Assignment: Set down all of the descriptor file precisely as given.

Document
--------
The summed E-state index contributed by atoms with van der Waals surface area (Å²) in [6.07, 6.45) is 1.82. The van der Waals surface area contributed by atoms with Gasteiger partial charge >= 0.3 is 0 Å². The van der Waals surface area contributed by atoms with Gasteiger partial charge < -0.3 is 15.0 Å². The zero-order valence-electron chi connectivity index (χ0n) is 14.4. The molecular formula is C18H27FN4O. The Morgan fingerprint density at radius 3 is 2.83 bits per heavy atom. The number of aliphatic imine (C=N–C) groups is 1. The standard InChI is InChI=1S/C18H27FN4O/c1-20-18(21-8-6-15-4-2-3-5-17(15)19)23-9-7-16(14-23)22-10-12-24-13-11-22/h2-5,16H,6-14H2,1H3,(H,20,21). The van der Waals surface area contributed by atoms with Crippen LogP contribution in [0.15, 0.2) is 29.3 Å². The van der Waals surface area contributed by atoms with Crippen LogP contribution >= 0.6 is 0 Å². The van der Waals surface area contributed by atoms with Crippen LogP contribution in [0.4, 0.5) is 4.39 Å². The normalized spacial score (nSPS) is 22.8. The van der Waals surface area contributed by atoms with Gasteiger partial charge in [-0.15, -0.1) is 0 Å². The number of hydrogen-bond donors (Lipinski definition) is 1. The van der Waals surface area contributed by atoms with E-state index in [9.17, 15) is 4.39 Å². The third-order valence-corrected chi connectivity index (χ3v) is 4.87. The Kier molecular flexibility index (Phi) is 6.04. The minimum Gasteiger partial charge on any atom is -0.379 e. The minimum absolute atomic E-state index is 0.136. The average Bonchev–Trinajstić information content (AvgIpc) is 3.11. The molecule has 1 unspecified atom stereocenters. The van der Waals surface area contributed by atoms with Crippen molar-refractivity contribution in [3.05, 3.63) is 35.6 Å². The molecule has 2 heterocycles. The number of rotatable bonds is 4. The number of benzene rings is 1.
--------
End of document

The summed E-state index contributed by atoms with van der Waals surface area (Å²) in [6.07, 6.45) is 1.82. The van der Waals surface area contributed by atoms with Gasteiger partial charge >= 0.3 is 0 Å². The van der Waals surface area contributed by atoms with Gasteiger partial charge < -0.3 is 15.0 Å². The zero-order valence-electron chi connectivity index (χ0n) is 14.4. The molecular formula is C18H27FN4O. The Morgan fingerprint density at radius 3 is 2.83 bits per heavy atom. The number of aliphatic imine (C=N–C) groups is 1. The standard InChI is InChI=1S/C18H27FN4O/c1-20-18(21-8-6-15-4-2-3-5-17(15)19)23-9-7-16(14-23)22-10-12-24-13-11-22/h2-5,16H,6-14H2,1H3,(H,20,21). The van der Waals surface area contributed by atoms with Crippen LogP contribution in [0.15, 0.2) is 29.3 Å². The van der Waals surface area contributed by atoms with Crippen LogP contribution >= 0.6 is 0 Å². The van der Waals surface area contributed by atoms with Crippen LogP contribution in [0.4, 0.5) is 4.39 Å². The normalized spacial score (nSPS) is 22.8. The van der Waals surface area contributed by atoms with Gasteiger partial charge in [-0.15, -0.1) is 0 Å². The number of hydrogen-bond donors (Lipinski definition) is 1. The van der Waals surface area contributed by atoms with E-state index in [9.17, 15) is 4.39 Å². The third-order valence-corrected chi connectivity index (χ3v) is 4.87. The Kier molecular flexibility index (Phi) is 6.04. The minimum Gasteiger partial charge on any atom is -0.379 e. The minimum absolute atomic E-state index is 0.136. The average Bonchev–Trinajstić information content (AvgIpc) is 3.11. The molecule has 1 unspecified atom stereocenters. The van der Waals surface area contributed by atoms with Crippen molar-refractivity contribution in [3.05, 3.63) is 35.6 Å². The molecule has 2 heterocycles. The number of rotatable bonds is 4. The number of benzene rings is 1.